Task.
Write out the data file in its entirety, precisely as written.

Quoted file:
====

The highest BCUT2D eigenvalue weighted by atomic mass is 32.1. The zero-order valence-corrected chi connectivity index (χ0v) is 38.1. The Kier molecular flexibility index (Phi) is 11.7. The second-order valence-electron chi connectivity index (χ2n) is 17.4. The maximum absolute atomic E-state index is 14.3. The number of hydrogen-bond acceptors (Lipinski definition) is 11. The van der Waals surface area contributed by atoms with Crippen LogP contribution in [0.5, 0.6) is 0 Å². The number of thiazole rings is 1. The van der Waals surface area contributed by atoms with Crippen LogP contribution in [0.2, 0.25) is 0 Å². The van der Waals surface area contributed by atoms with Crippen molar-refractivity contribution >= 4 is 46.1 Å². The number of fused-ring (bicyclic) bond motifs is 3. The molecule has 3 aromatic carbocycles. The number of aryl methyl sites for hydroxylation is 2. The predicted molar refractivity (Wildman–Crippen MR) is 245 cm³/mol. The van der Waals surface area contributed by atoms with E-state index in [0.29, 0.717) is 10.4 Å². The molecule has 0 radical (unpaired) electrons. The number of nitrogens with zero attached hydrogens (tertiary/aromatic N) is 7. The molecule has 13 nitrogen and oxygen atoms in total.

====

The highest BCUT2D eigenvalue weighted by atomic mass is 32.1. The zero-order valence-corrected chi connectivity index (χ0v) is 38.1. The Kier molecular flexibility index (Phi) is 11.7. The second-order valence-electron chi connectivity index (χ2n) is 17.4. The maximum absolute atomic E-state index is 14.3. The number of hydrogen-bond acceptors (Lipinski definition) is 11. The van der Waals surface area contributed by atoms with Crippen LogP contribution in [0.5, 0.6) is 0 Å². The number of thiazole rings is 1. The van der Waals surface area contributed by atoms with Crippen LogP contribution in [0.2, 0.25) is 0 Å². The van der Waals surface area contributed by atoms with Crippen molar-refractivity contribution >= 4 is 46.1 Å². The number of fused-ring (bicyclic) bond motifs is 3. The molecule has 3 aromatic carbocycles. The number of aryl methyl sites for hydroxylation is 2. The predicted molar refractivity (Wildman–Crippen MR) is 245 cm³/mol. The van der Waals surface area contributed by atoms with E-state index in [0.29, 0.717) is 10.4 Å². The molecule has 0 radical (unpaired) electrons. The number of nitrogens with zero attached hydrogens (tertiary/aromatic N) is 7. The molecule has 13 nitrogen and oxygen atoms in total.